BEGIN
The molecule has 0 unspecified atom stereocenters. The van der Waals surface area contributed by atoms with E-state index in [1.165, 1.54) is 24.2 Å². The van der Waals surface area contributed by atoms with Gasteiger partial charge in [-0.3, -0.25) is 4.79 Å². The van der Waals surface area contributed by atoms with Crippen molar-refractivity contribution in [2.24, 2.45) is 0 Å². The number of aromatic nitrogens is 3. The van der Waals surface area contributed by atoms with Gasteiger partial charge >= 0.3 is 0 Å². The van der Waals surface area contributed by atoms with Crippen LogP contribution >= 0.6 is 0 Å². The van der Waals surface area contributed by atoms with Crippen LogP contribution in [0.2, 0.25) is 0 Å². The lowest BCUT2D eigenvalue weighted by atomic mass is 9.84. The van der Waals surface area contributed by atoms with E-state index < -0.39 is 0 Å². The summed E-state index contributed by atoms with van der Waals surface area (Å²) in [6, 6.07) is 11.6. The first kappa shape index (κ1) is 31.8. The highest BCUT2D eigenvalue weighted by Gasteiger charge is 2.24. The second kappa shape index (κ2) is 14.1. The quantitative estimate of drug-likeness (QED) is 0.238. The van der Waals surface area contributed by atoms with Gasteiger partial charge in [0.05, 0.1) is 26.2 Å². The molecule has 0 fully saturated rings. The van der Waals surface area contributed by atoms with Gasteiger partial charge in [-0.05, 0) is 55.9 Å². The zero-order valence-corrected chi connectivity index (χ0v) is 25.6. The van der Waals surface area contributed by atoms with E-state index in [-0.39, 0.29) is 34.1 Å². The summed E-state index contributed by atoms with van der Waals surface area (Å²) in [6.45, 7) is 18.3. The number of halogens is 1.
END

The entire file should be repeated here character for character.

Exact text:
The molecule has 0 unspecified atom stereocenters. The van der Waals surface area contributed by atoms with E-state index in [1.165, 1.54) is 24.2 Å². The van der Waals surface area contributed by atoms with Gasteiger partial charge in [-0.3, -0.25) is 4.79 Å². The van der Waals surface area contributed by atoms with Crippen molar-refractivity contribution in [2.24, 2.45) is 0 Å². The number of aromatic nitrogens is 3. The van der Waals surface area contributed by atoms with Gasteiger partial charge >= 0.3 is 0 Å². The van der Waals surface area contributed by atoms with Crippen LogP contribution >= 0.6 is 0 Å². The van der Waals surface area contributed by atoms with Crippen LogP contribution in [0.2, 0.25) is 0 Å². The lowest BCUT2D eigenvalue weighted by atomic mass is 9.84. The van der Waals surface area contributed by atoms with E-state index < -0.39 is 0 Å². The summed E-state index contributed by atoms with van der Waals surface area (Å²) in [6, 6.07) is 11.6. The first kappa shape index (κ1) is 31.8. The highest BCUT2D eigenvalue weighted by Gasteiger charge is 2.24. The second kappa shape index (κ2) is 14.1. The quantitative estimate of drug-likeness (QED) is 0.238. The van der Waals surface area contributed by atoms with Gasteiger partial charge in [0.05, 0.1) is 26.2 Å². The molecule has 0 fully saturated rings. The van der Waals surface area contributed by atoms with Gasteiger partial charge in [-0.05, 0) is 55.9 Å². The zero-order valence-corrected chi connectivity index (χ0v) is 25.6. The van der Waals surface area contributed by atoms with E-state index in [-0.39, 0.29) is 34.1 Å². The summed E-state index contributed by atoms with van der Waals surface area (Å²) in [6.45, 7) is 18.3. The number of halogens is 1.